Africa bypasses dirty electricity lines with environmental alternatives

Global Business

Over 600 million people across Africa, don’t have electricity. It could cost hundreds of billions of dollars, to link power lines across the continent.

But some energy experts are calling for throwing out the old ‘big grid model’ altogether and leaping into a modern, environmentally-friendly system.

CGTN’s Daniel Ryntjes reports.

Africa bypasses dirty electricity lines with environmental alternatives

Over 600 million people across Africa, don’t have electricity. It could cost hundreds of billions of dollars, to link power lines across the continent. But some energy experts are calling for throwing out the old ‘big grid model’ altogether and leaping into a modern, environmentally-friendly system. CGTN’s Daniel Ryntjes reports.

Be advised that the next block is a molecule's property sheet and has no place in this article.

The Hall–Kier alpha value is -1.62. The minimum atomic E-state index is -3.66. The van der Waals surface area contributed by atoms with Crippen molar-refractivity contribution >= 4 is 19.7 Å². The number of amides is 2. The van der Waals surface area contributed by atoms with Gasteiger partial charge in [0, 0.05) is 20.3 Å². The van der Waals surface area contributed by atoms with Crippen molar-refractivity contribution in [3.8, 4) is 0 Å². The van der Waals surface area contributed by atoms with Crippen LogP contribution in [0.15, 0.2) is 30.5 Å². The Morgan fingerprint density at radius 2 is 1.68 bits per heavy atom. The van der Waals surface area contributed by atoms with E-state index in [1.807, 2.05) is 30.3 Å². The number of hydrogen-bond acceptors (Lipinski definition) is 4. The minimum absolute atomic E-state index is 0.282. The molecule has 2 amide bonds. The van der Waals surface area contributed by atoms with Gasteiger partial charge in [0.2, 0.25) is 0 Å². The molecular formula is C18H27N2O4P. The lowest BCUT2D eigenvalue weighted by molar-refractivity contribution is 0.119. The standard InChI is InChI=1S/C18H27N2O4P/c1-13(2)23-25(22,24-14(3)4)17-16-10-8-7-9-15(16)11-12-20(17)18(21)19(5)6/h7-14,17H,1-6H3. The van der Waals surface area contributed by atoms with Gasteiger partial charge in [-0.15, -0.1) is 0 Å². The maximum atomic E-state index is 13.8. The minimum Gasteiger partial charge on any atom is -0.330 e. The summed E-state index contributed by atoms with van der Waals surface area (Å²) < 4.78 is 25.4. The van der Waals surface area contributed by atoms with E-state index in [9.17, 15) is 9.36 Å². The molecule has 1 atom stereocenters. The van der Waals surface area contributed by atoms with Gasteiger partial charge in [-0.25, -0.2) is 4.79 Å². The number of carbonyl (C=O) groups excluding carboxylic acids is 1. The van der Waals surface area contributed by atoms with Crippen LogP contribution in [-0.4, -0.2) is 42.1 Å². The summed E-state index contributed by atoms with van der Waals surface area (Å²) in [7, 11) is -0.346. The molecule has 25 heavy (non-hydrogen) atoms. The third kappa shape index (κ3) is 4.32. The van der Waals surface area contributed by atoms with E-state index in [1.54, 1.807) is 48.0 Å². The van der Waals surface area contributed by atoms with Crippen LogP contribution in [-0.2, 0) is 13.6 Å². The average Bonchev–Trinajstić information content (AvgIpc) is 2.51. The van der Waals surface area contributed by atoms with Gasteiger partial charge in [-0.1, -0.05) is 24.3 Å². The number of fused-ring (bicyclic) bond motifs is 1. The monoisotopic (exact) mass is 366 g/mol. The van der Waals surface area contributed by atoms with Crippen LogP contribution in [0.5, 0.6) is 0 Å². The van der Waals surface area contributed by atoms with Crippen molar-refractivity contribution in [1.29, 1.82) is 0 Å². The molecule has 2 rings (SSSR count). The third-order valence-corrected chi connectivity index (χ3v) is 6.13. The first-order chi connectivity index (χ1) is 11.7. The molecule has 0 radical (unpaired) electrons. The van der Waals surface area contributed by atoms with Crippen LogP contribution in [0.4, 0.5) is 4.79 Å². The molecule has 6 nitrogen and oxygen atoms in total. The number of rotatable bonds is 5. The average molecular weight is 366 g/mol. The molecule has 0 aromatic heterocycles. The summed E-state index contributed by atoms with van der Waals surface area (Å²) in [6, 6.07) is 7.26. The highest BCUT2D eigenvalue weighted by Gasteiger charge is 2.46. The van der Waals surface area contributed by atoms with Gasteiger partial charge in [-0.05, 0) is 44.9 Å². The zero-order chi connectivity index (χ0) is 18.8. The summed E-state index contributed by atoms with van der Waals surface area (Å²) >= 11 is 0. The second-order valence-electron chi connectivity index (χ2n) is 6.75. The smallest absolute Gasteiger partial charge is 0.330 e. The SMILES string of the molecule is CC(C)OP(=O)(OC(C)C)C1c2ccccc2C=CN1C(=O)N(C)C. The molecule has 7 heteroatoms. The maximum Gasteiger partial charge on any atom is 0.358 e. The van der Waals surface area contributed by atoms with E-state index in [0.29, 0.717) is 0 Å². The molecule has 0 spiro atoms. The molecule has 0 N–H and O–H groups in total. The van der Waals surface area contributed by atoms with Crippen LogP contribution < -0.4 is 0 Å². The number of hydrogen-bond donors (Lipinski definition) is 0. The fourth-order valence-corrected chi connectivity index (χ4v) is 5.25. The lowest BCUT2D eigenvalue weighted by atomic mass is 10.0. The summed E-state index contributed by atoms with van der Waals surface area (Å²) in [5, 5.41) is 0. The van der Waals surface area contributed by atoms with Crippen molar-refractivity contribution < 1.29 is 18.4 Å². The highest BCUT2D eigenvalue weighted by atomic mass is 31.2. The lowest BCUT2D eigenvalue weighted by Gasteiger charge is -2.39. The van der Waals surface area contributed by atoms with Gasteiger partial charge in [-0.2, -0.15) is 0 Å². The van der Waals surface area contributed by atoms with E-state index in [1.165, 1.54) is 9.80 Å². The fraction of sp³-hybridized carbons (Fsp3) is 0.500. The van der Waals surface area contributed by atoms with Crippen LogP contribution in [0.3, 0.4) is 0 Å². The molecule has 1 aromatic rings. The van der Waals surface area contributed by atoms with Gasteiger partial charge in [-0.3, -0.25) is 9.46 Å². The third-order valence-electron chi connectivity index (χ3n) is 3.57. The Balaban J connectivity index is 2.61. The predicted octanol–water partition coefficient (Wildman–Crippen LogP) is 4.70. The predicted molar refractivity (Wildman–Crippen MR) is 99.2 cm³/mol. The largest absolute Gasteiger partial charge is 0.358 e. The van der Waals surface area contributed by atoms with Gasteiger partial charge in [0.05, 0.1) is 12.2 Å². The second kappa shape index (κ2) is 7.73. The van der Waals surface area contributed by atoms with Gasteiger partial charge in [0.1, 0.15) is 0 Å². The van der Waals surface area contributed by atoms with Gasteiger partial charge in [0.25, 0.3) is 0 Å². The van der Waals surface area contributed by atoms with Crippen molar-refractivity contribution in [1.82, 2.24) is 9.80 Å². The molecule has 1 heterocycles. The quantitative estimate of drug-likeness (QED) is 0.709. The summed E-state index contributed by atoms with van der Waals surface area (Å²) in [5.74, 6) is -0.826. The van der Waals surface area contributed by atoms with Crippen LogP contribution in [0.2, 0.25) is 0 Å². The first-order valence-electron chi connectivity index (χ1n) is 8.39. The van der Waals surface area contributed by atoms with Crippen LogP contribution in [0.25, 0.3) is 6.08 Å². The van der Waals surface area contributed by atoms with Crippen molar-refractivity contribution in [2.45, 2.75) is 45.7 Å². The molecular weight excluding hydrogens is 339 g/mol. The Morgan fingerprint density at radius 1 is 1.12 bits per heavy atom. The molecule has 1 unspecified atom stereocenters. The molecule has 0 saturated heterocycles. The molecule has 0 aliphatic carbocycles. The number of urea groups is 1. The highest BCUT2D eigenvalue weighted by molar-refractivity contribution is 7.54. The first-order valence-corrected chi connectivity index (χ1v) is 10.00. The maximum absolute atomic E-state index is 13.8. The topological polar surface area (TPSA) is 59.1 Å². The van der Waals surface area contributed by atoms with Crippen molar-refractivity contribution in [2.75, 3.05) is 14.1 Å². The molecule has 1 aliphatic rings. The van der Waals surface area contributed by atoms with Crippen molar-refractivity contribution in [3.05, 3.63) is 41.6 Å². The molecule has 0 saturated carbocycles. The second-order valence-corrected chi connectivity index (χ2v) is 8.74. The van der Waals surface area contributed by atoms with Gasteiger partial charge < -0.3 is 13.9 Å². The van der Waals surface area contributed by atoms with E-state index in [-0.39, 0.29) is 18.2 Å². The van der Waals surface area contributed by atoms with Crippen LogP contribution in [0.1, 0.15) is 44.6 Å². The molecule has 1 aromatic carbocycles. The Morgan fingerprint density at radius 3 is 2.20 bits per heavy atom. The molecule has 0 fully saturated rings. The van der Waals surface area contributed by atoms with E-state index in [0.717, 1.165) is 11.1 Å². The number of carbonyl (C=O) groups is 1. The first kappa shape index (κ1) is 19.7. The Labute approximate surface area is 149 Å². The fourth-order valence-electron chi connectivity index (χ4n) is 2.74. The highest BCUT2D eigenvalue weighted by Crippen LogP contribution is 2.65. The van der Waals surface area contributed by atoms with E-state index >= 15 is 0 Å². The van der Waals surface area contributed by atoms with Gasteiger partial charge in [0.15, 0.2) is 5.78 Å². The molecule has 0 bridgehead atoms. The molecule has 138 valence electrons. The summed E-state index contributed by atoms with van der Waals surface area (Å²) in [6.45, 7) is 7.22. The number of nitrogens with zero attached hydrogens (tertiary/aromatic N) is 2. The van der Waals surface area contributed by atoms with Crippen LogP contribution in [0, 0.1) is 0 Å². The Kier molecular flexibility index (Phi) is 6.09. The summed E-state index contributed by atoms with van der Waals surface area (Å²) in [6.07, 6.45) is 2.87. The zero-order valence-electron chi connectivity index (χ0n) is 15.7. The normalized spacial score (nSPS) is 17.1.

Two out of every three Africans lives without electricity. Efficient, affordable, reliable power is now within reach.

“Essentially not by following, the path of the western world, where we built power plants and strung people up and they bought electricity from a utility, that’s not working. It has not worked in Africa and much of Asia. And what’s happening instead is a revolution that is decentralized power, enabled because solar energy doesn’t have to be centralized,” Russell Sturm, Global Head of Energy Access at IFC said.

Most Africans have never installed landline telephones. Going straight to mobile is known as ‘leapfrogging’ over the old technology, providing the additional benefit of access to financial services.

Conventional ‘big grid’ electricity can work effectively in dense urban areas, but is highly inefficient and costly across the plains, deserts, rain forests and mountainsides of Africa.

The off-grid technologies are becoming so efficient, practical and affordable, that they are lighting up new development opportunities right across this vast African continent.


Environment writer, Jeffrey Ball discusses energy leapfrogging in Africa

For more on energy leapfrogging in Africa and latest developments in renewable energy. CGTN’s Rachelle Akuffo spoke with Energy and Environment Writer, Jeffrey Ball. He’s also a scholar-in-residence at Stanford University.